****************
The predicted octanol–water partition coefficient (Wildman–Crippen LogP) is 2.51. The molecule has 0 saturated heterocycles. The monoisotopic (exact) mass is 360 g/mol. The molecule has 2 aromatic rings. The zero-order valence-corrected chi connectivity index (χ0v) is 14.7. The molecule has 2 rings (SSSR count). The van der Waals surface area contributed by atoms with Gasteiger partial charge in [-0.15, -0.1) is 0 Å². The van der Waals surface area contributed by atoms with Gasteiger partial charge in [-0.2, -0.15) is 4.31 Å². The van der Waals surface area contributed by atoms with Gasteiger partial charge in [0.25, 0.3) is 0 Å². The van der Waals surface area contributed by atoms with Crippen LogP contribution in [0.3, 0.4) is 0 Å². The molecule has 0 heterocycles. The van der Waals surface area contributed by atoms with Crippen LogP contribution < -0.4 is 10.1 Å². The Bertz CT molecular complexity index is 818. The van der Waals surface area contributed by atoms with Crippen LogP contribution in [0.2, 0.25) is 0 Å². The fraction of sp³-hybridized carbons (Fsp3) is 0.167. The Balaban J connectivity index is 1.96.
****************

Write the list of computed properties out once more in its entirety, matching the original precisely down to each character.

The predicted octanol–water partition coefficient (Wildman–Crippen LogP) is 2.51. The molecule has 0 saturated heterocycles. The monoisotopic (exact) mass is 360 g/mol. The molecule has 2 aromatic rings. The zero-order valence-corrected chi connectivity index (χ0v) is 14.7. The molecule has 2 rings (SSSR count). The van der Waals surface area contributed by atoms with Gasteiger partial charge in [-0.15, -0.1) is 0 Å². The van der Waals surface area contributed by atoms with Gasteiger partial charge in [-0.2, -0.15) is 4.31 Å². The van der Waals surface area contributed by atoms with Gasteiger partial charge in [0.25, 0.3) is 0 Å². The van der Waals surface area contributed by atoms with Crippen LogP contribution in [0.3, 0.4) is 0 Å². The molecule has 0 heterocycles. The van der Waals surface area contributed by atoms with Crippen LogP contribution < -0.4 is 10.1 Å². The Bertz CT molecular complexity index is 818. The van der Waals surface area contributed by atoms with Crippen LogP contribution in [0.2, 0.25) is 0 Å². The fraction of sp³-hybridized carbons (Fsp3) is 0.167. The Balaban J connectivity index is 1.96.